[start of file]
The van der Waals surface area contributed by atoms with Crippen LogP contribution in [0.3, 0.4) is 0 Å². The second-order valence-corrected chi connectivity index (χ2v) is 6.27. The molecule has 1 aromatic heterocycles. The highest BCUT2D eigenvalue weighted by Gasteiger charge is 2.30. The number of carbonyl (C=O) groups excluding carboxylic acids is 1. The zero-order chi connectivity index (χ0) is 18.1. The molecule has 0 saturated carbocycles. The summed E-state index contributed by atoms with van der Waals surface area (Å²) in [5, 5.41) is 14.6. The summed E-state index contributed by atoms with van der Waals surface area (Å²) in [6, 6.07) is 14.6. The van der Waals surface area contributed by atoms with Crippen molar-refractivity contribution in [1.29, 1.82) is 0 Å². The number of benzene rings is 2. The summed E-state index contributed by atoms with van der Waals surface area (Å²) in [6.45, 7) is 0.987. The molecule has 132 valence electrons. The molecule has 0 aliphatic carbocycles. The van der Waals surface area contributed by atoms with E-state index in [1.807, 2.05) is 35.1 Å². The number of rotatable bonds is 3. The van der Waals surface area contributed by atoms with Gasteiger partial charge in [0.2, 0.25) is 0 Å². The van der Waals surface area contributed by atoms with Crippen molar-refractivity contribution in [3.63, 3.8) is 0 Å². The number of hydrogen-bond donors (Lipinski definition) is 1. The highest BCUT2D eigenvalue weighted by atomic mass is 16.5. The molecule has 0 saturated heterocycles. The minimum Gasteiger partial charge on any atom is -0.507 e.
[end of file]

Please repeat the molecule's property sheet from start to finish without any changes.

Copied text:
The van der Waals surface area contributed by atoms with Crippen LogP contribution in [0.3, 0.4) is 0 Å². The second-order valence-corrected chi connectivity index (χ2v) is 6.27. The molecule has 1 aromatic heterocycles. The highest BCUT2D eigenvalue weighted by Gasteiger charge is 2.30. The number of carbonyl (C=O) groups excluding carboxylic acids is 1. The zero-order chi connectivity index (χ0) is 18.1. The molecule has 0 saturated carbocycles. The summed E-state index contributed by atoms with van der Waals surface area (Å²) in [5, 5.41) is 14.6. The summed E-state index contributed by atoms with van der Waals surface area (Å²) in [6, 6.07) is 14.6. The van der Waals surface area contributed by atoms with Crippen molar-refractivity contribution in [1.29, 1.82) is 0 Å². The number of benzene rings is 2. The summed E-state index contributed by atoms with van der Waals surface area (Å²) in [6.45, 7) is 0.987. The molecule has 132 valence electrons. The molecule has 0 aliphatic carbocycles. The van der Waals surface area contributed by atoms with E-state index in [1.807, 2.05) is 35.1 Å². The number of rotatable bonds is 3. The van der Waals surface area contributed by atoms with Gasteiger partial charge in [0.2, 0.25) is 0 Å². The van der Waals surface area contributed by atoms with Crippen molar-refractivity contribution in [3.63, 3.8) is 0 Å². The number of hydrogen-bond donors (Lipinski definition) is 1. The highest BCUT2D eigenvalue weighted by atomic mass is 16.5. The molecule has 0 saturated heterocycles. The minimum Gasteiger partial charge on any atom is -0.507 e.